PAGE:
London-based startup, Stress Point Health has announced the results of new research on the effectiveness of digitised neurofeedback, conducted by students of the Faculty of Medicine at Imperial College London.
Neurofeedback is a form of self-control of the brain via the measurement of brain waves and provision of an audio or video feedback signal.
Researchers at Imperial College measured the heart and respiratory rate, cognition score, self-determined stress level and perception of 39 participants when using the SPHERE app, which uses digitised neurofeedback compared to other mental health apps.
An 11.6% decrease in heart rate was found from pre- to post- session in the SPHERE cohort compared to both the leading meditation app, and the leading meditation app plus artificially induced stress cohorts.
There was an increased change across most other parameters between SPHERE and the leading meditation app, and the leading meditation app plus artificially induced stress cohorts, although this was not significant
WHY IT MATTERS
Some PTSD treatments involve recalling distressing events, causing high patient dropout. Several studies have found potential for neurofeedback as an alternative tool to exposure therapy for a range of neuropsychiatric conditions, but the potential for this type of treatment has not yet been fully realised due to both cost and limited availability.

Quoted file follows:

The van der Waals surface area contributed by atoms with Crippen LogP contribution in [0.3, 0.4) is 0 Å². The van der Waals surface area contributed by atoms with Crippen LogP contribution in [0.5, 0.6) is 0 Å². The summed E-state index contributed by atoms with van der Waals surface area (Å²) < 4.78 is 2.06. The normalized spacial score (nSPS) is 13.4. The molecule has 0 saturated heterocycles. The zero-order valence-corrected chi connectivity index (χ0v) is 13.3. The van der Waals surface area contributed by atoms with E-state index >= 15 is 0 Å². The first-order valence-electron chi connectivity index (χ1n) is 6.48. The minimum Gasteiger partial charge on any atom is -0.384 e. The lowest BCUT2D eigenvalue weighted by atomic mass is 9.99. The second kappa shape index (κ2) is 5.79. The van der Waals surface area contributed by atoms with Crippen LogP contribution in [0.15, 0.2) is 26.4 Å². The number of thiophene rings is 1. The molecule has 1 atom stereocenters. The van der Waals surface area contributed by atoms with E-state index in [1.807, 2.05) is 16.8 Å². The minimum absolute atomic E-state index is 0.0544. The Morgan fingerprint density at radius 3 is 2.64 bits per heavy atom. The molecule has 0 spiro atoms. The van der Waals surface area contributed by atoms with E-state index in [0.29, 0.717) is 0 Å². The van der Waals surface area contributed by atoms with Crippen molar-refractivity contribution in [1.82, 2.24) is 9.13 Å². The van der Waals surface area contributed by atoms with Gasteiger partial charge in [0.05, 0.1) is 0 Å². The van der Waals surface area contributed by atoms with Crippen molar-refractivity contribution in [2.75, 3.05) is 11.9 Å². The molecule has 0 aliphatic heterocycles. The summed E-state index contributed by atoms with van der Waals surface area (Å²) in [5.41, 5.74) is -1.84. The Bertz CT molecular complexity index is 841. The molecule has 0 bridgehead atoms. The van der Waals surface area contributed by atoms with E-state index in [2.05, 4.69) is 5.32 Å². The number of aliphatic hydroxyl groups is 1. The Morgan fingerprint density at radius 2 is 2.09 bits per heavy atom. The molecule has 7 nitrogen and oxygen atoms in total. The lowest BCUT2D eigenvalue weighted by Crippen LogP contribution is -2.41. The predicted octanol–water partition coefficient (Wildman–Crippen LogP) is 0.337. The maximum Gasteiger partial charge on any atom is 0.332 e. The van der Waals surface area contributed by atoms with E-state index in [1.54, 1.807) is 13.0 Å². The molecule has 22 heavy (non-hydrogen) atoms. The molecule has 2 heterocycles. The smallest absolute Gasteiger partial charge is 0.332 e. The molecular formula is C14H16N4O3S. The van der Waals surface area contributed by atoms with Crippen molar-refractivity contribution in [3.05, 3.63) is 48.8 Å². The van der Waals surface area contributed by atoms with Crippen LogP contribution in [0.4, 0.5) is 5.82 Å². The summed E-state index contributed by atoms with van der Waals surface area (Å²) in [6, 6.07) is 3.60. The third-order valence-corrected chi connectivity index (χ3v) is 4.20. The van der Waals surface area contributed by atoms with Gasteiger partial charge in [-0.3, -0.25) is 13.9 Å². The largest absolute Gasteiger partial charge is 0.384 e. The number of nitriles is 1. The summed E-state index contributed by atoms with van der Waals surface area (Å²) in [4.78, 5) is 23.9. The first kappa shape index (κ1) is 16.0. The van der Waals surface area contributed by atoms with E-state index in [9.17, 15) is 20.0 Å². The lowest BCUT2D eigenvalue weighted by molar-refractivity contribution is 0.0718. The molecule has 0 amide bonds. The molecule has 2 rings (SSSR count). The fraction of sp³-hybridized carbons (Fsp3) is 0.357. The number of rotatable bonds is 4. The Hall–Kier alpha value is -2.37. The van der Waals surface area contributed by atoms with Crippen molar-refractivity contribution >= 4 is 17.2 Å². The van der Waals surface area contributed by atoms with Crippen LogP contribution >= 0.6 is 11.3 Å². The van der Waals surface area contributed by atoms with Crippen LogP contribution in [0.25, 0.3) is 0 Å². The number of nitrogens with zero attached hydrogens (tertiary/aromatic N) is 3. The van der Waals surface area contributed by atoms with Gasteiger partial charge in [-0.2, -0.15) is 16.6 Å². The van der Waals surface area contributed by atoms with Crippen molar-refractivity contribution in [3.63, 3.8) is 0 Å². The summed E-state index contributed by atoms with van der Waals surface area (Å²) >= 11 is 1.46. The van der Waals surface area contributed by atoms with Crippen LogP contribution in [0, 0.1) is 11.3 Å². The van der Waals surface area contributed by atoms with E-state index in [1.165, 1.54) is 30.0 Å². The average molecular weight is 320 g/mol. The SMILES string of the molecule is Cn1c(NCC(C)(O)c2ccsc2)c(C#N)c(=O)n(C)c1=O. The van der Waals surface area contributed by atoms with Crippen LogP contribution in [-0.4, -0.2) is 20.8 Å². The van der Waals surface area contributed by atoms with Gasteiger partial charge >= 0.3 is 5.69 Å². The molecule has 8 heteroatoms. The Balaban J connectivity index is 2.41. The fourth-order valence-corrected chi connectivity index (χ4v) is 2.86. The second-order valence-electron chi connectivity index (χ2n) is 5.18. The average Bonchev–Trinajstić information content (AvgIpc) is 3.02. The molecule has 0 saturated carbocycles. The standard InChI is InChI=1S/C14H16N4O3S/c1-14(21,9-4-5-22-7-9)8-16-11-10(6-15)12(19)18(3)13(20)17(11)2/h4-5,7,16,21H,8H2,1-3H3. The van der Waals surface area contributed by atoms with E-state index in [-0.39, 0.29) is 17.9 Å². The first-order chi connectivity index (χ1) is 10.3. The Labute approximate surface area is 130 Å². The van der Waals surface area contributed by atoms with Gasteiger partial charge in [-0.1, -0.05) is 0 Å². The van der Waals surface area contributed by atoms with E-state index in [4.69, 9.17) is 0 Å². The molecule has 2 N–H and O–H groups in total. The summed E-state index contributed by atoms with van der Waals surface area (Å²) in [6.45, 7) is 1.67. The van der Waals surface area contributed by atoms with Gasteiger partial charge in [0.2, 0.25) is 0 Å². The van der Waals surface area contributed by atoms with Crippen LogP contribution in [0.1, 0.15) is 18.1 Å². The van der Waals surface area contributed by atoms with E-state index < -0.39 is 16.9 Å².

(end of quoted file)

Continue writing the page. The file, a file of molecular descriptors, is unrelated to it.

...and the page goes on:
THE LARGER CONTEXT
Meanwhile, meditation app Headspace recently announced it will merge with mental health coaching company Ginger. The pair plan to combine their products in one platform focused on behavioural health and overall wellbeing. Ginger raised $100 million in Series E funding in March.
Earlier this year, global provider of mental health and employee wellness services, ICAS World, acquired NHS-commissioned mental health tech startup, Hello Tomo.
ON THE RECORD
Sheena Pirbhai, Stress Point Health CEO and founder, said: “It’s fantastic to see Imperial students taking an interest in digitised neurofeedback, and our innovative mental health treatment app, SPHERE.
“We truly believe that this technology has the potential to change mental health support as we know it, by offering acute relief from stress, anxiety and PTSD at scale, to everyone in need. The results highlight the superiority of digitised Neurofeedback and that focusing on the emotional centre of the brain is an essential component to the effective treatment of trauma.”
Karanjot Chhatwal, Viraj Shah and Elina Tanskanen, who carried out the study at by Imperial College, said: “Having the opportunity to undertake ground-breaking research alongside Stress Point Health was an exceptional privilege. The project evaluated the effectiveness of digitised neurofeedback for treating stress, anxiety and PTSD. This indicates real potential for digital neurofeedback and we are excited to see what the future holds.”